Tantra

Introduction to Tantra

Tantra

Tantra describes itself as an expansion (tan) of the knowledge and practice that liberates (tra) us from suffering. According to the Tantric practitioners, we can achieve true fulfilment only when all the threads of the fabric of life are woven according to the pattern designated by nature.

This tradition possesses the most effective teachings and technologies for human transformation, which is particularly relevant for our time. When you can integrate yourself into the deeper patterns of nature, it can give rise to some astonishing synchronicities.

To step into the world of Tantra is to enter a world of magic and mystery. Mind-expanding philosophy and arcane rights, pantheons of fierce goddesses embodied in mystic syllables, energy diagrams that map the many dimensions of reality, visualizations of power centres within the body, gestures that express the purest forms of consciousness, nectarean experiences of the sheerest ecstasy, wielders of supernatural power, and concepts that challenge the fundamental norms of ordinary society.

– Tantra Illuminated

Tantra regards the revelatory teachings of the Vedas as its starting point—sometimes referred to as the 5th Veda.

However, the Tantric claim to a Vedic origin is controversial and disputed by orthodox Brahmins. They not only deny the Vedic origin of Tantra but consider the Tantric teachings to be corrupt. On the other hand, Tantrics believe that the Vedas have lost their potency in the present age of kali-yuga.

The Vedic practices are powerless as a snake lacking poison fangs or like a corpse, though in the beginning, in the satya-yuga, they were bearing fruit.

In the kali-yuga, the mantras revealed in the Tantras are efficient, yield immediate fruit, and are recommended for all practices, such as recitation, sacrifice, rituals, and so on.

– Mahanirvana-Tantra

Six Features of Tantra

  1. Yogic meditation
  2. Mantras
  3. Mandalas
  4. Guru
  5. Initiation
  6. Ritual Worship

What is Special About Tantra?

A Unique View

The Tantric view is not evolutionary, that it does not hold that reality will be better or more beautiful at some future point. The whole of divine reality is expressed fully in each moment. The purpose of spiritual practice could not be to attain union with God, for you are already one with the divine. An explosion of joy accompanies the realization that there is nothing to do, nothing to achieve, other than to fully embrace the divine powers that seek to manifest through you by expressing the entirety of your authentic being in the fullness of each moment, in an endless flow of such moments.

All that exists, throughout all time and beyond, is one infinite divine Consciousness, free and blissful, which projects within the field of its awareness a vast multiplicity of apparently differentiated subjects and objects: each object an actualization of a timeless potentiality inherent in the Light of Consciousness, and each subject that plus a contracted locus of self-awareness. This creation, a divine play, is the result of the natural impulse within Consciousness to express the totality of its self-knowledge in action, an impulse arising from love. The unbounded Light of Consciousness contracts into finite embodied loci of awareness out of its own free will. When those finite subjects then identify with the limited and circumscribed cognitions and circumstances that make up this phase of their existence, instead of identifying with the trans-individual overarching pulsation of pure Awareness that is their true nature, they experience what they call “suffering.” To rectify this, some feel an inner urge to take up the path of spiritual gnosis and yogic practice, the purpose of which is to undermine their misidentification and directly reveal within the immediacy of awareness the fact that the divine powers of Consciousness, Bliss, Willing, Knowing, and Acting comprise the totality of individual experience as well—thereby triggering a recognition that one’s real identity is that of the highest Divinity, the Whole in every part. This experiential gnosis is repeated and reinforced through various means until it becomes the non-conceptual ground of every moment of experience, and one’s contracted sense of self and separation from the Whole is finally annihilated in the incandescent radiance of the complete expansion into perfect wholeness. Then one’s perception fully encompasses the reality of a universe dancing ecstatically in the animation of its completely perfect divinity.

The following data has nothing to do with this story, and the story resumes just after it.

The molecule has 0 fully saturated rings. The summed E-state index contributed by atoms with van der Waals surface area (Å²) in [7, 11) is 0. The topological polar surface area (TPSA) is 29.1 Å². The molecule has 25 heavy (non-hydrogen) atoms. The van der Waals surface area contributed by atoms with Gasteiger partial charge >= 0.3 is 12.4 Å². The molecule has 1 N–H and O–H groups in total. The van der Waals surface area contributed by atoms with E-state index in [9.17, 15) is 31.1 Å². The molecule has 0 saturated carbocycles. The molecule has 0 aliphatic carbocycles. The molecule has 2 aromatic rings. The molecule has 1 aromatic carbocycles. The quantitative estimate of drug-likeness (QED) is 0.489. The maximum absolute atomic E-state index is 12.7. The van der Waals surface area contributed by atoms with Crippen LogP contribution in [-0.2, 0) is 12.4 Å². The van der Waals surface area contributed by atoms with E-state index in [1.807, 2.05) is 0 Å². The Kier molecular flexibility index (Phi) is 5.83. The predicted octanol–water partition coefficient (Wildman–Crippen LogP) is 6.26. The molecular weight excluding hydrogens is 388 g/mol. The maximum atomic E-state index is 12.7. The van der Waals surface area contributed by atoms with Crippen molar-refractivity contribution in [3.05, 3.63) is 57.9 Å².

– Tantra Illuminated

When you bow, bow deeply before the divine which is in ourselves and in this moment, before the divine which has never been separate from us, before the divine which is not found anywhere other than in ourselves, before the divine which one can never get closer to or farther away from. As long as you imagine a way which separates you from the divine, you are preparing for lengthy wandering, and this wandering will never end, because the more you think you are approaching the divine, the more it will escape you.

Love and Meditation

Tantra is the union of love and meditation.

  • Love is the Shakti element, the part we feel and sense and experience.
  • Meditation is the Shiva element, the part that sees, that witnesses, the experiencer.

In our normal life Shakti predominates and it is easy to get lost in our experiences. It is the over-identification with each objective experience or thought that causes this. It results in what Buddhists call “suffering”, and it is often what prompts people to look for spirituality or God in their lives.

In monastic life, there is a choice of meditation over love. One reduces external sensation and experience in order to increase meditative awareness. It is a more “Shiva” path and thus generally appeals more to masculine people.

Tantra chooses the union of both. It is an unusual path in so doing, as the majority of spiritual paths follow the monastic way as the highest attainment. But tantra was often known as the householder path.

New practitioners of Tantra often over emphasise the experiences without an equal measure of meditation. It is quite common to get drawn into the experiences of Tantra and neglect the meditation practice.